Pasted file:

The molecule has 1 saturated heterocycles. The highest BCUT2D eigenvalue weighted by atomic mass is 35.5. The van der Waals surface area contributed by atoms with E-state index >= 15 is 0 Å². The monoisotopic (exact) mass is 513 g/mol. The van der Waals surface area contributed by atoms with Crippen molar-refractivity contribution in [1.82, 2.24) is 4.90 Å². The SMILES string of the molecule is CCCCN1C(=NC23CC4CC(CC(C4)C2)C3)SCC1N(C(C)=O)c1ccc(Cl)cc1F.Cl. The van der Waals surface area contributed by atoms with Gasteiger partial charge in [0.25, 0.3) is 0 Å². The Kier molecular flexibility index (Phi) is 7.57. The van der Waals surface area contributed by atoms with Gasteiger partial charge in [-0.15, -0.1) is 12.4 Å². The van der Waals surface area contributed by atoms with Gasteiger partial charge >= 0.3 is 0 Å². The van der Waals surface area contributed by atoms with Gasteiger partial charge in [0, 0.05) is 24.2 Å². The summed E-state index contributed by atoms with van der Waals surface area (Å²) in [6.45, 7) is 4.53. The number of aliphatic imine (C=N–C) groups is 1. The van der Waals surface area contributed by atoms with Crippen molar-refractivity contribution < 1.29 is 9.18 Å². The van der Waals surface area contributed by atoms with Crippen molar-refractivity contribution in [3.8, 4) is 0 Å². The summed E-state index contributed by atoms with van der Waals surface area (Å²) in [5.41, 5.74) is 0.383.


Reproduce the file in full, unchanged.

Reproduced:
The molecule has 1 saturated heterocycles. The highest BCUT2D eigenvalue weighted by atomic mass is 35.5. The van der Waals surface area contributed by atoms with E-state index >= 15 is 0 Å². The monoisotopic (exact) mass is 513 g/mol. The van der Waals surface area contributed by atoms with Crippen molar-refractivity contribution in [1.82, 2.24) is 4.90 Å². The SMILES string of the molecule is CCCCN1C(=NC23CC4CC(CC(C4)C2)C3)SCC1N(C(C)=O)c1ccc(Cl)cc1F.Cl. The van der Waals surface area contributed by atoms with Gasteiger partial charge in [0.25, 0.3) is 0 Å². The Kier molecular flexibility index (Phi) is 7.57. The van der Waals surface area contributed by atoms with Gasteiger partial charge in [-0.15, -0.1) is 12.4 Å². The van der Waals surface area contributed by atoms with Gasteiger partial charge >= 0.3 is 0 Å². The van der Waals surface area contributed by atoms with Gasteiger partial charge in [0, 0.05) is 24.2 Å². The summed E-state index contributed by atoms with van der Waals surface area (Å²) in [6.45, 7) is 4.53. The number of aliphatic imine (C=N–C) groups is 1. The van der Waals surface area contributed by atoms with Crippen molar-refractivity contribution < 1.29 is 9.18 Å². The van der Waals surface area contributed by atoms with Crippen molar-refractivity contribution in [3.8, 4) is 0 Å². The summed E-state index contributed by atoms with van der Waals surface area (Å²) in [5.41, 5.74) is 0.383.